On the other hand, if the money was not yet spent then even if a penalty is assessed, at least there will be money available to pay for the nursing home resident’s care during the penalty period.
But even better, if the money has not yet been spent, there are crisis time strategies that can be implemented to preserve some of that money, and sometimes even all of the money, even when nursing home care is already needed.
Here is an example:
Bob had $165,000 collectively in all of his bank accounts. He has no retirement accounts. He transferred $150,000 to his two children and when he only had $15,000 left in his checking account, he applies for Medicaid Community Care to pay for the cost of a home health aide.
Bob’s Medicaid application is approved and he has a home health aide for six hours a day, seven days a week. His low income is insufficient to cover his living expenses, so Bob’s children use the money that was transferred to them to pay for Bob’s expenses such as his rent, utilities, groceries. Bob wanted to help pay for his grandchildren’s college education, so some further money was used for college tuition. After about two years, Bob suffers a stroke and is admitted to a hospital and then discharged to rehab. Unfortunately, he does not improve and can no longer safely return home. It is determined that he will need long term institutional care. The Medicaid nursing home application review process will uncover the $150,000 transfer of his assets to his children and a penalty will be assessed. During the penalty period Bob will be responsible to pay for the cost of his nursing home care during which time he must come up with $150,000 to pay for his own care. But where will he get this money from if it was already spent?
It is a huge problem that the children already spent Bob’s money, even if a good portion was spent on Bob’s own expenses. Bob’s children do not have another $150,000 of their own to pay for Bob’s nursing home care during the penalty. Bob cannot afford to stay in the nursing home.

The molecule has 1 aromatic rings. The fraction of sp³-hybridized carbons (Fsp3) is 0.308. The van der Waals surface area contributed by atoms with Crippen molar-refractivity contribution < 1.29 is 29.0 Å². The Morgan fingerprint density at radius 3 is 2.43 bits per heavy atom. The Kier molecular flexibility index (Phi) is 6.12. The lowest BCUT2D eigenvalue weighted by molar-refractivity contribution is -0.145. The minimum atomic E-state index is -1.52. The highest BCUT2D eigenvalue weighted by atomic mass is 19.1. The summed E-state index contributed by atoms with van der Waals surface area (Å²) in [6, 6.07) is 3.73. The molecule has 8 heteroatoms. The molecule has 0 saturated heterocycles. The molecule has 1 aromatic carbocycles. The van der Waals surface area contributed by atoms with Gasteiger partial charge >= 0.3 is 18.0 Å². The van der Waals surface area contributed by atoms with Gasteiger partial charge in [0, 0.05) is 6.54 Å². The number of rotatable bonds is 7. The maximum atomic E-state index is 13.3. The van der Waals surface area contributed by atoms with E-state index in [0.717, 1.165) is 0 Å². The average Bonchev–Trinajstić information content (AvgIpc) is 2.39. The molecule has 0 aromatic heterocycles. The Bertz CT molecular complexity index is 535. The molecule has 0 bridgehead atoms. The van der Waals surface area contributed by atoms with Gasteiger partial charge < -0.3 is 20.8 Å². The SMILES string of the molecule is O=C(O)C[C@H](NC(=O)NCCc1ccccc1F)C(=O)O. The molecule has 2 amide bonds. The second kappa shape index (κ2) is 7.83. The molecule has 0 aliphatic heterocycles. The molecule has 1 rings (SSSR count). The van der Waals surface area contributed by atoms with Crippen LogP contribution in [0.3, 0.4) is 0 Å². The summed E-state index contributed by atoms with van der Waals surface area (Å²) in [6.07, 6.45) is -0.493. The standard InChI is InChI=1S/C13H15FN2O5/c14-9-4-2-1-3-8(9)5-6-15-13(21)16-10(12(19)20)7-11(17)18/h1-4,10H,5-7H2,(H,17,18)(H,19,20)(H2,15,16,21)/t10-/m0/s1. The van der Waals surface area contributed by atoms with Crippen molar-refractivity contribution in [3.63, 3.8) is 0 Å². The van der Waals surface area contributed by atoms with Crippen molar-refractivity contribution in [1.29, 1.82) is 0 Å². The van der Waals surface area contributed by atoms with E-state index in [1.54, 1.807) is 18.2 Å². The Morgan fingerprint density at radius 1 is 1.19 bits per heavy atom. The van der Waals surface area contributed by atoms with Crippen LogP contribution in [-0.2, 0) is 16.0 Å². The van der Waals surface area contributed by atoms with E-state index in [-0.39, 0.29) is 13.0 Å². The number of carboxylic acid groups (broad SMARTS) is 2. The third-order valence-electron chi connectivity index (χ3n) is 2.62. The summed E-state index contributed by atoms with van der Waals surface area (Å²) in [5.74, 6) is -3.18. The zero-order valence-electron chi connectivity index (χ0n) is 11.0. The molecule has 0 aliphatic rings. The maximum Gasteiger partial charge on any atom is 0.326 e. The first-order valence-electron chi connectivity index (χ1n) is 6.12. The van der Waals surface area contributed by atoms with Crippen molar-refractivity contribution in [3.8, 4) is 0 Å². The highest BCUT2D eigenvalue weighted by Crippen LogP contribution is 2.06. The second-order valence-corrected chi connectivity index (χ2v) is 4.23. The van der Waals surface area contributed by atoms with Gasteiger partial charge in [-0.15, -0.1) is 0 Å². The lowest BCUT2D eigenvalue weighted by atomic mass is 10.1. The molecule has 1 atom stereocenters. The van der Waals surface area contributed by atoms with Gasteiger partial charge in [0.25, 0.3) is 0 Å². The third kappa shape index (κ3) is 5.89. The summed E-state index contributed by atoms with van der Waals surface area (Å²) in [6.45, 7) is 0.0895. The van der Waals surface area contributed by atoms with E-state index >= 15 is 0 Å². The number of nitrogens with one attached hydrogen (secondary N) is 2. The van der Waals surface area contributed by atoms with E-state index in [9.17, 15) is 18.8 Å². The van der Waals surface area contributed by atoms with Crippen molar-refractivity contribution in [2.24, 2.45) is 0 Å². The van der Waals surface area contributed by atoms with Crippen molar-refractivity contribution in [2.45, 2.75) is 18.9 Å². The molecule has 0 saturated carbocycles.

Often, an applicant for Medicaid home care or assisted living facility may be short sighted and only think of the approval process for community care services while not thinking about the possibility, however remote, of requiring nursing home services.
In determining the strategy to obtain Medicaid home care or assisted living facility care, it is crucial to look ahead and make sure you have thought about the possibility, however remote, of the need for nursing home care within five years after transfers are made.
If Bob would have needed a nursing home 6 years after the transfer of his $150,000 was made, that wouldn’t have been a problem because the transfer would have been beyond the five year look back period and a penalty wouldn’t be assessed. The first five years after a transfer are pivotal. It is strongly recommended that money transferred is not used for at least five years in case it is needed in a crisis situation like Bob’s.
It is important to keep this in mind for both the Medicaid applicant and his or her spouse.
Because there is no lookback implemented currently for New York Community Care, it is not hard to get approval for Medicaid community care, but beware of making an irreversible error if the full long term care future picture is not properly assessed and addressed for both the Medicaid applicant and his or her spouse.